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Show your boat a little love—she just might return the favor

2010 December 29

A word of warning. Everything you are about to read is absolutely true. You may choose not to believe it, to raise your eyebrows askance, to scoff at the validity of such a concept. I am not here to argue with you or try to sell you an unproven theory. I know this works. Believe it or not.

When She Who Must Be Obeyed came into my life the second time around (we were high school sweethearts who parted and didn't return to our senses for 30 years when we married), she brought a lifetime of baggage. Not just the physical possessions (which, I will say in my application for sainthood, filled seven storerooms), but mental presets as well.

Some were a little, ahem, odd. Like keeping a Christmas tree up all year, with the decorations rotating through a half-dozen holidays from Valentine's Day through Thanksgiving. But the one to which this column is dedicated has to do with naming her cars. Every car she has ever owned has had a name. There was Red, her yacht-sized red Cadillac convertible. There was Darth, a huge black SUV. And then there was Aquanetta, which is a fine example for this concept.
Aquanetta was a Chevy station wagon from the 1980s, when full-sized should have been spelled FULL-SIZED. Her name came from the fact that she had been repainted by someone with a sense of humor: she was the exact iridescent blue of a can of Aqua Net hair spray. Go figure. Nevertheless, Aquanetta was a stalwart companion early in our relationship, and she carried us tens of thousands of miles across the country to regattas and yacht clubs, back and forth to West Marine, to boatyards and launching ramps. All without a problem.

And that's the point here. She Who Must Be Obeyed always spoke to Aquanetta as if she were a living creature. She would pat her on the dashboard in the morning, talk to her while washing her windows, and see that she was fed regularly at the gas pump. And here's the weird thing: Aquanetta responded to her.

There was the time when we found ourselves 50 miles from the nearest gas station with about 20 miles of gas left (I am notorious for not paying attention to the fuel gauge). SWMBO patted Aquanetta on the dashboard and spoke quietly to her as we plodded onwards, hoping against hope to even get close enough to civilization to call Auto Club.
And Aquanetta got us to a Rob-All 7-11 store with a gas pump. There was the time that we hit a huge chunk of ragged metal at full tilt on a crowded freeway and, instead of having a catastrophic blow-out, Aquanetta simply went soft on one corner and got us to an off-ramp. Even the auto club mechanic shook his head on that one, wondering how air stayed in a tire with a five-inch slash. Thank you, Aquanetta.

Now, lest you start wondering if Caswell has totally lost his mind and forgotten that this is a sailing magazine … no, make that The SAILING Magazine, let me say that I have learned this also applies to boats as well. After thinking about SWMBO's dictum that cars treated as equals will take care of you as well, I realized that I have done this with boats too. Back in the day, I raced a gorgeous mahogany Flying Dutchman. She hadn't been gorgeous when I bought her: she was tired and rotted and covered with white house paint. But I spent every evening and weekend for one winter stripping and patching and laying on a dozen coats of loving varnish. And then I christened her Sabre, as in the dueling sword.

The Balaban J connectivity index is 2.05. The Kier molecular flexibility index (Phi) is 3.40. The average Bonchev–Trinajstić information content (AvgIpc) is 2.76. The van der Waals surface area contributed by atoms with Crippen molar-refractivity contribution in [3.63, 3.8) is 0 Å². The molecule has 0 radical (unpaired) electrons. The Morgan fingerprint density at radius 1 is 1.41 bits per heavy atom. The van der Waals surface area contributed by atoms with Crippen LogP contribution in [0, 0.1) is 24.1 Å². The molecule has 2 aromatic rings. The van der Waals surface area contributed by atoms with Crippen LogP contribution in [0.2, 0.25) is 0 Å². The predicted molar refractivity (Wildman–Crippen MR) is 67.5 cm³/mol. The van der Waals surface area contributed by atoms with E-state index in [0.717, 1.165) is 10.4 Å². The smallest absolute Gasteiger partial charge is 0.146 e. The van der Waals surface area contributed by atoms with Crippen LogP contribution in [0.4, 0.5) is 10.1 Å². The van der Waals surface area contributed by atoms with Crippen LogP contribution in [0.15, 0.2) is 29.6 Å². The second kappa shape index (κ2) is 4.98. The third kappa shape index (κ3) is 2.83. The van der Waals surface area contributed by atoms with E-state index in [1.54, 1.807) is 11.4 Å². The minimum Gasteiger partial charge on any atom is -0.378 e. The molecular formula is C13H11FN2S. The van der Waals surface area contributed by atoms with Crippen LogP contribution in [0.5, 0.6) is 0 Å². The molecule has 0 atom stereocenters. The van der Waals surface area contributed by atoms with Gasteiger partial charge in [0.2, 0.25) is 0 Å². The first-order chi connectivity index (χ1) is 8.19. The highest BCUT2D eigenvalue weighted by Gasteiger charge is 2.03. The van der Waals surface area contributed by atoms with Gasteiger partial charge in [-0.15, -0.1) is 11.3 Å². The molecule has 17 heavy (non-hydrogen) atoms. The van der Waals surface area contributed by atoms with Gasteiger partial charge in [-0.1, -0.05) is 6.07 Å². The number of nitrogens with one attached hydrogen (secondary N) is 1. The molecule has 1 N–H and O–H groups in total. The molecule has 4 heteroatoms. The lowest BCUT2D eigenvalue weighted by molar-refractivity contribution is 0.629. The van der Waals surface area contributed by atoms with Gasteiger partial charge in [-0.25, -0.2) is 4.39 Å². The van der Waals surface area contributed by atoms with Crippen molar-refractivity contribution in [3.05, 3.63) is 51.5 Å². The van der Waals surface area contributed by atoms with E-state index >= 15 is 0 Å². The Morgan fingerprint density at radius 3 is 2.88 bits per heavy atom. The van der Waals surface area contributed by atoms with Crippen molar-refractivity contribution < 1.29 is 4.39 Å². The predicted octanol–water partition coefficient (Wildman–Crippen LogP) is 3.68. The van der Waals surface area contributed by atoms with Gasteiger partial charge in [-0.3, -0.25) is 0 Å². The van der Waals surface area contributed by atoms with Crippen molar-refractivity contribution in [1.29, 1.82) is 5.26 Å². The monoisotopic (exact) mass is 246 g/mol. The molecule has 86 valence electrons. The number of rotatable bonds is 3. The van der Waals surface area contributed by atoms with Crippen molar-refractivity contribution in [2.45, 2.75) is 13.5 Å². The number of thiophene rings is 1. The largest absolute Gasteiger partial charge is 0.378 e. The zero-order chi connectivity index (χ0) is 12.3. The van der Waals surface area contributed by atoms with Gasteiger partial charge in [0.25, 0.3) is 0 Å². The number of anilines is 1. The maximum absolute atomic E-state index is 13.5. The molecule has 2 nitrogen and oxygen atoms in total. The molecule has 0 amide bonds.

And so I found myself on the starting line one day having made an immense mistake: I thought I could port tack the entire fleet and, about one second after the gun, realized I couldn't make it. But I patted the varnished deck and, to this day, my crew says I was begging, "Oh, please, Sabre, help me here, help me." And I crossed the entire fleet.
So how did that happen? Was it a last minute shift that I didn't notice? Was it a fleet of hackers? Was it a bunch of people who took mercy on an obvious half-wit and ducked my stern?

No, I think it was Sabre, sailing high and fast to pay me back for those endless sheets of sandpaper and cans of varnish. Another time, I was about to depart the harbor aboard my little ketch Royalty on a blustery day. I was sitting by the mizzen when, ping! I heard something hit the deck next to my foot. Looking down, I saw a cotter pin lying by the caprail. It had to come from somewhere, so I gave the nearest shroud a good shake. And it came loose in my hand! With the pin gone, the shroud was in place only by habit and, within minutes of hitting the first sea, the whole tree would have come down. But Royalty warned me beforehand. I could go on and on with examples of how a boat saved my sorry rear, but the point is a simple one. We all name our boats, or most of us do, anyway. If you don't, it's time to get with the program. But more important, you need to talk to your boats as a friend. Make sure they know you care. Wash them and polish them and patch their sails and paint their bottoms. Because you never know when you will need them to give you something impossible. Something unattainable. You can trust She Who Must Be Obeyed on this one: boats (and cars) listen to you and will respond to your affections.